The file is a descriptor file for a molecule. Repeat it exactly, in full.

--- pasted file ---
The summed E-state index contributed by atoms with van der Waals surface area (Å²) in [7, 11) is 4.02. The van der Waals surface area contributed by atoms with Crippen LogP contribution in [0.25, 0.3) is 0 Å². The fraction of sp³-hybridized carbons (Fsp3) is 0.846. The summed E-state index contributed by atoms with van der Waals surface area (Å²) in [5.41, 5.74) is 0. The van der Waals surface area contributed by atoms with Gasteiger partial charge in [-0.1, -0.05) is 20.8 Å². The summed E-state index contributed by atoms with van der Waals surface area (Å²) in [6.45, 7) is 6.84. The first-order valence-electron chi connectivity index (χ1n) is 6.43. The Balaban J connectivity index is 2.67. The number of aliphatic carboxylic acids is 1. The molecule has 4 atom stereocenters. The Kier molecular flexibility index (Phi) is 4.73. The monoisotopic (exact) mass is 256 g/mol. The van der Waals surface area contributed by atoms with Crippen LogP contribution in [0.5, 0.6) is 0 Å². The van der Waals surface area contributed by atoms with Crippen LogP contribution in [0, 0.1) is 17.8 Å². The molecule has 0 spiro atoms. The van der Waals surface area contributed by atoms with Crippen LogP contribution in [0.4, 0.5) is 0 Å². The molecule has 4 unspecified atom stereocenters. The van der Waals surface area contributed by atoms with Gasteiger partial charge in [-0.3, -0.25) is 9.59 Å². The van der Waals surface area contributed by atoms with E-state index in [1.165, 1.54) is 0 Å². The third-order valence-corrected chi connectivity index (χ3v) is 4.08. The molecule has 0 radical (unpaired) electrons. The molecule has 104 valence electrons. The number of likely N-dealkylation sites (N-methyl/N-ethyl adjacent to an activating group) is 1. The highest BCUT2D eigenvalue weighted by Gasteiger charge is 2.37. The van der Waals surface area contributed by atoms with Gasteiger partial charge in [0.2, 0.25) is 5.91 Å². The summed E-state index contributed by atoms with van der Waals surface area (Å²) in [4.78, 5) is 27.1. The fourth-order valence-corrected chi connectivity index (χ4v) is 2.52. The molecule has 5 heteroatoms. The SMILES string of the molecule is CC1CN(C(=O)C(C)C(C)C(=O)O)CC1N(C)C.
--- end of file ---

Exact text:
The summed E-state index contributed by atoms with van der Waals surface area (Å²) in [7, 11) is 4.02. The van der Waals surface area contributed by atoms with Crippen LogP contribution in [0.25, 0.3) is 0 Å². The fraction of sp³-hybridized carbons (Fsp3) is 0.846. The summed E-state index contributed by atoms with van der Waals surface area (Å²) in [5.41, 5.74) is 0. The van der Waals surface area contributed by atoms with Gasteiger partial charge in [-0.1, -0.05) is 20.8 Å². The summed E-state index contributed by atoms with van der Waals surface area (Å²) in [6.45, 7) is 6.84. The first-order valence-electron chi connectivity index (χ1n) is 6.43. The Balaban J connectivity index is 2.67. The number of aliphatic carboxylic acids is 1. The molecule has 4 atom stereocenters. The Kier molecular flexibility index (Phi) is 4.73. The monoisotopic (exact) mass is 256 g/mol. The van der Waals surface area contributed by atoms with Crippen LogP contribution in [0.5, 0.6) is 0 Å². The van der Waals surface area contributed by atoms with Crippen LogP contribution in [0, 0.1) is 17.8 Å². The molecule has 0 spiro atoms. The van der Waals surface area contributed by atoms with Crippen LogP contribution in [0.4, 0.5) is 0 Å². The molecule has 4 unspecified atom stereocenters. The van der Waals surface area contributed by atoms with Gasteiger partial charge in [-0.3, -0.25) is 9.59 Å². The van der Waals surface area contributed by atoms with E-state index in [1.165, 1.54) is 0 Å². The third-order valence-corrected chi connectivity index (χ3v) is 4.08. The molecule has 0 radical (unpaired) electrons. The molecule has 104 valence electrons. The number of likely N-dealkylation sites (N-methyl/N-ethyl adjacent to an activating group) is 1. The highest BCUT2D eigenvalue weighted by Gasteiger charge is 2.37. The van der Waals surface area contributed by atoms with Gasteiger partial charge in [0.2, 0.25) is 5.91 Å². The summed E-state index contributed by atoms with van der Waals surface area (Å²) in [4.78, 5) is 27.1. The fourth-order valence-corrected chi connectivity index (χ4v) is 2.52. The molecule has 5 heteroatoms. The SMILES string of the molecule is CC1CN(C(=O)C(C)C(C)C(=O)O)CC1N(C)C.